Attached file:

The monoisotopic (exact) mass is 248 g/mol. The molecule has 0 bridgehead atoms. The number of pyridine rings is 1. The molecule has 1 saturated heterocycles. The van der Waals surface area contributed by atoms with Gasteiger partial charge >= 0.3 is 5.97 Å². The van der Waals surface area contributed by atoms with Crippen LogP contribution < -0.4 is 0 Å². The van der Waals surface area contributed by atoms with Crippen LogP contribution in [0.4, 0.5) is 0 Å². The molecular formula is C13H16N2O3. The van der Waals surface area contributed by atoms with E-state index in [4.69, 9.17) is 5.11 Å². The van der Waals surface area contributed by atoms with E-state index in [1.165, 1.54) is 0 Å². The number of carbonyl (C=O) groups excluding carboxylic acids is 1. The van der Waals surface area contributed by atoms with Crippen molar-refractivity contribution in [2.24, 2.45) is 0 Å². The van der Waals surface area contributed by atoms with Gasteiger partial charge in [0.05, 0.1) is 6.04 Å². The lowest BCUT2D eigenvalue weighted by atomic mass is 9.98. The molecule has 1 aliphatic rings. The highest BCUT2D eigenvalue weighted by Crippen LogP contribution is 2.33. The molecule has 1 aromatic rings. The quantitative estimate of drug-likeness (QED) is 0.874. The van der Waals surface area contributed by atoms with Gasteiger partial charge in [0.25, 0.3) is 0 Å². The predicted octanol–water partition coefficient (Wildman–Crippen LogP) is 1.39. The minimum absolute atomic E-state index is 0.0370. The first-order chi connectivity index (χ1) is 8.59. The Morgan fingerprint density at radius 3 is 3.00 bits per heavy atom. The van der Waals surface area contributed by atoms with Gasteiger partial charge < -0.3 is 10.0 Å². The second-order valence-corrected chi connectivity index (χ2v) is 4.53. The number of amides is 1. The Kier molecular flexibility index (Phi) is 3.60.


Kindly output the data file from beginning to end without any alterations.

The monoisotopic (exact) mass is 248 g/mol. The molecule has 0 bridgehead atoms. The number of pyridine rings is 1. The molecule has 1 saturated heterocycles. The van der Waals surface area contributed by atoms with Gasteiger partial charge >= 0.3 is 5.97 Å². The van der Waals surface area contributed by atoms with Crippen LogP contribution < -0.4 is 0 Å². The van der Waals surface area contributed by atoms with Crippen LogP contribution in [0.4, 0.5) is 0 Å². The molecular formula is C13H16N2O3. The van der Waals surface area contributed by atoms with E-state index in [4.69, 9.17) is 5.11 Å². The van der Waals surface area contributed by atoms with E-state index in [1.165, 1.54) is 0 Å². The number of carbonyl (C=O) groups excluding carboxylic acids is 1. The van der Waals surface area contributed by atoms with Crippen molar-refractivity contribution in [2.24, 2.45) is 0 Å². The van der Waals surface area contributed by atoms with Gasteiger partial charge in [0.05, 0.1) is 6.04 Å². The lowest BCUT2D eigenvalue weighted by atomic mass is 9.98. The molecule has 1 aliphatic rings. The highest BCUT2D eigenvalue weighted by Crippen LogP contribution is 2.33. The molecule has 1 aromatic rings. The quantitative estimate of drug-likeness (QED) is 0.874. The van der Waals surface area contributed by atoms with Gasteiger partial charge in [0.25, 0.3) is 0 Å². The predicted octanol–water partition coefficient (Wildman–Crippen LogP) is 1.39. The minimum absolute atomic E-state index is 0.0370. The first-order chi connectivity index (χ1) is 8.59. The Morgan fingerprint density at radius 3 is 3.00 bits per heavy atom. The van der Waals surface area contributed by atoms with Gasteiger partial charge < -0.3 is 10.0 Å². The second-order valence-corrected chi connectivity index (χ2v) is 4.53. The number of amides is 1. The Kier molecular flexibility index (Phi) is 3.60.